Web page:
Watching Music

I love music.

I don't mean, "I like to listen to music," I mean I love the artistry of it. I like that there's heart in it that makes you feel and takes you to a different place.

So I'm a photographer, which means I'm all about the image, right? I don't know about you, but when I listen to music, I'm visually transported to a different place. In fact, if you look at the names of my playlists, you can see that I even categorize my music based on the visuals it inspires. (Slow, acoustic music is in a playlist called "the old man is snoring" because it makes me feel like I'm sitting in a cozy window-seat while it's raining. Synthesized, electric music is in a playlist called "fvtvre søvndz" because it makes me feel like I'm living on an alien planet in the year 2053 where the letter u looks like a v. You get the idea.)

I used to not like music videos because I thought it ruined the song. Most of the videos that seem to get attention seem to be sexualized product-placements or a series of popular cameos acting out the song. It seems to suck the humanity and imagination out of it.

I think that music videos should honor the heart behind the music–that the visuals should add to the music, not be a literal visual translation of it. The scenes should be used to enhance the story that the music tells.

Here are some examples of what I mean:

Green Eyes and a Heart of Gold • The Lone Bellow

I'm a HUGE fan of videographer Ryan Booth's work; and I think he knocks it out of the park in this video for The Lone Bellow. I think this video does an excellent job of using live-footage of the artist's performances to highlight the young, wild, adventurous spirit that the song already carries with it. I mean, just watch this video and tell me you don't want to take a roadtrip with your friends.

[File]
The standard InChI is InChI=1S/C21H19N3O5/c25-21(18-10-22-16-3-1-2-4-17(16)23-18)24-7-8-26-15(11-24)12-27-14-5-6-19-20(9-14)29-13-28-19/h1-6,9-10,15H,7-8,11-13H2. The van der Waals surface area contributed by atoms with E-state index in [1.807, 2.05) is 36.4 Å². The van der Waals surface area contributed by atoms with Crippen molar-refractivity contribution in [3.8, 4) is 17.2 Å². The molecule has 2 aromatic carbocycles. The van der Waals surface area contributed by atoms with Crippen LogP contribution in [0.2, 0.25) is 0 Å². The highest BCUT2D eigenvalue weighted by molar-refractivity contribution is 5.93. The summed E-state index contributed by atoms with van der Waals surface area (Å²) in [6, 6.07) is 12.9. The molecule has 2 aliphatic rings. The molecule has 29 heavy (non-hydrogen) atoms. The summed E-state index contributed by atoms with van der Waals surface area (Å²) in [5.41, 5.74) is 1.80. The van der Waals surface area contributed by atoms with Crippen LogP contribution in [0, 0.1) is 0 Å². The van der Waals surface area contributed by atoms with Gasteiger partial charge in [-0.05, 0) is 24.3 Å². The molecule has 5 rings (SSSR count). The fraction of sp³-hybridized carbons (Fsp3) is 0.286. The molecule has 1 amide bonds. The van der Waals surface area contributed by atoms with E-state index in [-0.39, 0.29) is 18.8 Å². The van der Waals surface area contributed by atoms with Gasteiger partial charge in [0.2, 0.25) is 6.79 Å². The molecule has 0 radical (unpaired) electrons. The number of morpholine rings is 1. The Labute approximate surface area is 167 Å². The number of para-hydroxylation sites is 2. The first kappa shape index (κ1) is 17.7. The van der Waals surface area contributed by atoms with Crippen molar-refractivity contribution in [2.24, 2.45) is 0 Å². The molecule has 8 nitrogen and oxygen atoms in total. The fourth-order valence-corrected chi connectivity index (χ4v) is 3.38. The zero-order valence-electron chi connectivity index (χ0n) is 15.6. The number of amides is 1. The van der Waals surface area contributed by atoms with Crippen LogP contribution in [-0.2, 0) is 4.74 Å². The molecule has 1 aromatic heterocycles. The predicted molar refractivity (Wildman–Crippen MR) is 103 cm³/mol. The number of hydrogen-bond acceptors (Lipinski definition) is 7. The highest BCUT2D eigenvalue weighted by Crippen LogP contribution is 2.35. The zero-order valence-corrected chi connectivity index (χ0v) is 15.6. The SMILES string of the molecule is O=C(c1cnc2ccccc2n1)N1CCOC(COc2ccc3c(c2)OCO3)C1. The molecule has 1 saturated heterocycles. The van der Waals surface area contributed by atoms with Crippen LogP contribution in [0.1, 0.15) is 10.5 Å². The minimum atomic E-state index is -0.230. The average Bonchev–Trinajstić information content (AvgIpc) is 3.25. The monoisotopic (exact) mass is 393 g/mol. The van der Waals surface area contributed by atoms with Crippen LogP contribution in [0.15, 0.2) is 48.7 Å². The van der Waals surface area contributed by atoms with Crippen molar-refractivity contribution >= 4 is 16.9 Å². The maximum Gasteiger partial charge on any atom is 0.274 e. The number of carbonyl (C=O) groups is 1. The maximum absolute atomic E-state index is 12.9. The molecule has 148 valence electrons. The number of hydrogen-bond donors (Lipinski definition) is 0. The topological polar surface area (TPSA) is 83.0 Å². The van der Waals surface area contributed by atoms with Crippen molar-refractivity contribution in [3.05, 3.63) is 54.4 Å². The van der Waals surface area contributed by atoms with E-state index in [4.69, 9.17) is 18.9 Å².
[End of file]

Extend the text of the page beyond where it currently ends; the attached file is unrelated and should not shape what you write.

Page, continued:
[vimeo 88203788 w=1280 h=720]


Livewire • Oh Wonder

This next video is by my new favorite band, Oh Wonder (they just released their first full-length album and it's seriously beautiful). My friend shared this video of theirs with me once she heard that I was listening to their stuff. Not only is this video a visual work of art, but I love that it sets a distinct tone for the song. When I had listened to this song before seeing this video, it had a lighter spirit about it. But through the use of natural lighting, monochrome color schemes, and slowed movements of the video, the song takes on a much more moody-vibe. Suddenly, the hopefulness of the chorus falls behind the shadow of the somberness of the verses.

[vimeo 127722549 w=1280 h=720]


I Forget Where We Were • Ben Howard

In my opinion, this is the most visually beautiful and unique music video I've seen. The visuals don't rob the music of any attention but plays off of it in a very unique way. Shot in a square format, symmetry plays a big role in this video. The breaks in symmetry perfectly reflect (ironic pun intended) the lyrical ache Ben sings about while the visual balances pay homage to the harmonious summer that he remembers. What I also love about this piece is the powerful use of subtlety. The slow-pull of the focus directs the eye exactly where the producer wants drawing your eye to a crumbling building that I otherwise might have missed. And although the scenes themselves are pretty static, the subtle movements of the ocean's waves, the human breaths, and flipping book pages engage me enough that I never want to look away.



Earnestly Yours • Keaton Henson

This is possibly my favorite music video of all time. It's by a composer named Keaton Henson. He writes really sad stuff and is emotionally 50 shades of f*cked up. But he pours his soul into his work and his art becomes so moving. Usually I'm not a fan of music without words. But in this video, Keaton takes his composition and gives a new life to it. The visuals are a raw, vulnerable image of a panic attack and a physical manifestation of his suffering. Suddenly, these sounds become an internal soundtrack to his episode. I don't know if it's just because I've had my own share of anxious-depressive episodes, but I this video makes me feel his music in a new, more visceral and engaging way.



It's not easy. I think it stretches an artist to cross media like this. Suddenly, color is just as important as the tempo, and movement holds just as much weight as the instruments the musician choose. But when it all comes together just right, the audience can feel it. 

What are some of your favorite music videos? I love seeing new stuff so be sure to let me know in the comments!

Here are some more music videos that I like:

Sober • Childish Gambino

Blue Neighbourhood (Series) • Troye Sivan